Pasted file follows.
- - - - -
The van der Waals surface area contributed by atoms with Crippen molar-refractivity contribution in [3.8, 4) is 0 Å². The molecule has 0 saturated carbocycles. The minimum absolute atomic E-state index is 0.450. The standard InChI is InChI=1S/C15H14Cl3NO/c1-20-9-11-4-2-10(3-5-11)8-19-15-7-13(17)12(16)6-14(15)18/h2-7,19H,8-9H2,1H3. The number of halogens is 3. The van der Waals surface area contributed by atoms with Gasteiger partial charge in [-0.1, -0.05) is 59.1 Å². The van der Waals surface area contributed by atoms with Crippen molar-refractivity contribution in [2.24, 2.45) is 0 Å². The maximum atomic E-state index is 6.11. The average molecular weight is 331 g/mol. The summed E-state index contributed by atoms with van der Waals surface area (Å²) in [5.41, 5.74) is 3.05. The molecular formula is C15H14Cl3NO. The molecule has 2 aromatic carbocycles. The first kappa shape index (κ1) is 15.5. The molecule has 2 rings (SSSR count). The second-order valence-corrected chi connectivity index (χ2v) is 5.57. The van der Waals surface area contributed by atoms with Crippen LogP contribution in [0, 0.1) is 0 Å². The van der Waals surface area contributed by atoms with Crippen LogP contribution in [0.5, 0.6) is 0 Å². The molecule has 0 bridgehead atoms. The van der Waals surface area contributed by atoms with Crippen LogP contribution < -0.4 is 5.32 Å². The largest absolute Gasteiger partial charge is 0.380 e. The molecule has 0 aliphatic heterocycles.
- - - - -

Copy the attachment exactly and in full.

The van der Waals surface area contributed by atoms with Crippen molar-refractivity contribution in [3.8, 4) is 0 Å². The molecule has 0 saturated carbocycles. The minimum absolute atomic E-state index is 0.450. The standard InChI is InChI=1S/C15H14Cl3NO/c1-20-9-11-4-2-10(3-5-11)8-19-15-7-13(17)12(16)6-14(15)18/h2-7,19H,8-9H2,1H3. The number of halogens is 3. The van der Waals surface area contributed by atoms with Gasteiger partial charge in [-0.1, -0.05) is 59.1 Å². The van der Waals surface area contributed by atoms with Crippen molar-refractivity contribution in [2.24, 2.45) is 0 Å². The maximum atomic E-state index is 6.11. The average molecular weight is 331 g/mol. The summed E-state index contributed by atoms with van der Waals surface area (Å²) in [5.41, 5.74) is 3.05. The molecular formula is C15H14Cl3NO. The molecule has 2 aromatic carbocycles. The first kappa shape index (κ1) is 15.5. The molecule has 2 rings (SSSR count). The second-order valence-corrected chi connectivity index (χ2v) is 5.57. The van der Waals surface area contributed by atoms with Crippen LogP contribution in [0, 0.1) is 0 Å². The van der Waals surface area contributed by atoms with Crippen LogP contribution in [0.5, 0.6) is 0 Å². The molecule has 0 bridgehead atoms. The van der Waals surface area contributed by atoms with Crippen LogP contribution < -0.4 is 5.32 Å². The largest absolute Gasteiger partial charge is 0.380 e. The molecule has 0 aliphatic heterocycles.